The swallow tailed kite is a pernine, migratory raptor. It is the only species belonging to genus Elanoides. This species is thought to be one of the most elegant fliers among all bird species found in the United States. The genus name comes from Ancient Greek, in which ’elanos’ mean ‘kite’, and ‘-oides’ mean ‘resembling’.
Species: E. forficatus
The scientific name for Swallow tailed kite is Elanoides forficatus.
Adult Elanoides forficatus tend to be 50 to 70 centimetres in length. Their wingspan can be around 1.12 to 1.36 meters.
Individuals can weigh around 300 to 600 grams. Male and female have a similar appearance. The color of their body plumage is contrasting white and black; while the bill, feet, tail and flight feathers are black. These species get its common name because of its forked, elongated tail which is 27 to 37 centimetres in length. They also have broadened wing chords measuring about 35 to 45 centimetres. Their tarsus is relatively short – standing at 3.3 centimetres on average. The color of the young ones tends to be duller compared to adult specimens.
They prefer wooded swamps and riversides with abundant prey.
They need tall trees to build a nest. In North America, they are mostly found in pine forests located near prairie or marshes. And, in tropical areas, they are seen in the mountain cloud forest and lowland rain forest. Its nestling location can be as high as 100 feet from the ground.
They have two subspecies with the North American population being a little larger compared to its Central and South American population.
In North America, this species breed from South Carolina to Florida in the east, and to Texas, and Louisiana in the west. Most of its population is found in Florida and in the deep south. Their migration takes place during winter when they settle in the northern part of South America for some time. The South American native population is mostly found in northern Argentina, and eastern Peru, where they stay year round. The scattered population are found in West Indies, and Mexico.
Approximately three percent of its total population breed in North America. They migrate thousands of miles in order to find a suitable habitat along coastal wetlands. Researchers have found that some individuals cover more than 10000 miles during migration. They have a highly manoeuvrable flight and keen eyesight. They can catch insects while in flight. They take much of their food by descending low over lower growths or trees and preying upon creatures without pausing.
Breeding takes place from March to May. They often form monogamous pairs. Nesting sites are generally in high trees in open forestland, primarily in pine, cypress or connonwood.
They take around four days to make a breeding nest using small sticks as a platform, lined with Spanish moss and soft lichens. Sometimes, pairs return to the same location where they bred the previous season. Mating rituals involve aerial chases by both male and female. Sometimes, the male can be seen feeding the female. Females lay 2 – 4 eggs that are creamy white in color, marked with brown patches. Both sexes take part in incubation that lasts for 28 to 30 days. In the first week, following hatching, young ones are brooded by female; while males bring food to the nest. After two to three weeks, females also go for a hunt in order to feed the young ones. The young ones can move after five weeks, and their first flight takes place in 5 to 6 weeks.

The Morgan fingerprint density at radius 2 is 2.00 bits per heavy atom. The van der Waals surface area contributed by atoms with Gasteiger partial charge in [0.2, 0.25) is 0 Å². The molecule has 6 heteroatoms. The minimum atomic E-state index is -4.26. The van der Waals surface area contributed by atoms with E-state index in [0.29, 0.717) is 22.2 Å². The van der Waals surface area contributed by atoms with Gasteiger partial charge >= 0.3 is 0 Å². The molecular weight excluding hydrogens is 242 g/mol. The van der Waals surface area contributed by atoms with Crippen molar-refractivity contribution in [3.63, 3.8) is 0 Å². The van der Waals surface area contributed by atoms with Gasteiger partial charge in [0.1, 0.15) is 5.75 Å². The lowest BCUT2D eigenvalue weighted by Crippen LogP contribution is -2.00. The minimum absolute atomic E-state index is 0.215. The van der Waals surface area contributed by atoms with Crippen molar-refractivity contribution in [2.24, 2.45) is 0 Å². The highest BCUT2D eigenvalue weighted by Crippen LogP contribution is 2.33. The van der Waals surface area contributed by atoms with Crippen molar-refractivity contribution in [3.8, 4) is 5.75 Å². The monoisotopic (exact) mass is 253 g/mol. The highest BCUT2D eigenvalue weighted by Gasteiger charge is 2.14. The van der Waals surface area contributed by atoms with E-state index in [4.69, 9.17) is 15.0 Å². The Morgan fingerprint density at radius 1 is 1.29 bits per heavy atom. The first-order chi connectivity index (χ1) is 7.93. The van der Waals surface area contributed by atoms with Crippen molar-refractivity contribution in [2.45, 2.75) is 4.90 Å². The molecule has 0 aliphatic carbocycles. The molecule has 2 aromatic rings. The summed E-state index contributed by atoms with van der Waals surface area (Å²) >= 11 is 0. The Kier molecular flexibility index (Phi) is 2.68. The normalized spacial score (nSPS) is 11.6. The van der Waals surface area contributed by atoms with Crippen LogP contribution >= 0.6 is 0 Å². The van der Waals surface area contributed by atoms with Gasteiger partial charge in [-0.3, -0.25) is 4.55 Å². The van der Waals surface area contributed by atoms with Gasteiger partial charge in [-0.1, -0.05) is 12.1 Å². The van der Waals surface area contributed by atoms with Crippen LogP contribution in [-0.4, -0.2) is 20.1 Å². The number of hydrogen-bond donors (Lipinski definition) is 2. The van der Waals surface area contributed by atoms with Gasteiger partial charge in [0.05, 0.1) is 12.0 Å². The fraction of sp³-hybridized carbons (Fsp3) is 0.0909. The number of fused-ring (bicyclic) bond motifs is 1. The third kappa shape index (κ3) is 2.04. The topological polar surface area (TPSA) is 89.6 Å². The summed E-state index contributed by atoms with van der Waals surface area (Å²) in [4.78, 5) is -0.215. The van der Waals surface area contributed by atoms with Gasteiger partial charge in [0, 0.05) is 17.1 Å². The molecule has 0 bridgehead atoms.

These species feed on lizards, small snakes, frogs, grasshoppers, crickets, wasps, beetles, small nestling birds, and bird eggs. At times, they can also be seen feeding on small mammals, such as bats.In Central America, the sighting of this species eating small fruits is quite common.
The lifespan of this species is not known (However, the lifespan of one White-tailed kite, i.e. Elanus leucurus, was noted to be around 6 years).
This species mostly stay silent. At times, they produce a high-pitched chirp type call.
Little is known about its predators. It is believed that young ones are preyed upon by other birds of prey.
The state of South Carolina has listed Swallow tailed kite in ‘endangered’ category; while the state of Texas has named it ‘threatened’, and state of Georgia calls it ‘rare.’
Alterations in wetland hydrology and habitat degradation have shrinked its native range and have triggered a massive decline in population. Habitat degradation and deforestation in its migration routes have also caused adverse effects in breeding.
Florida’s Lower Suwannee National Wildlife Refuge is an important conservation area. The population have increased as of 2016. Also, in places like Georgia, habitat restoration and its management has proved to be successful.
The former binomial scientific name of this raptor was ‘Falco forficatus’ given by Swedish botanist, zoologist and physician Carl Linnaeus in Systema Naturae’s tenth edition, published in 1758.
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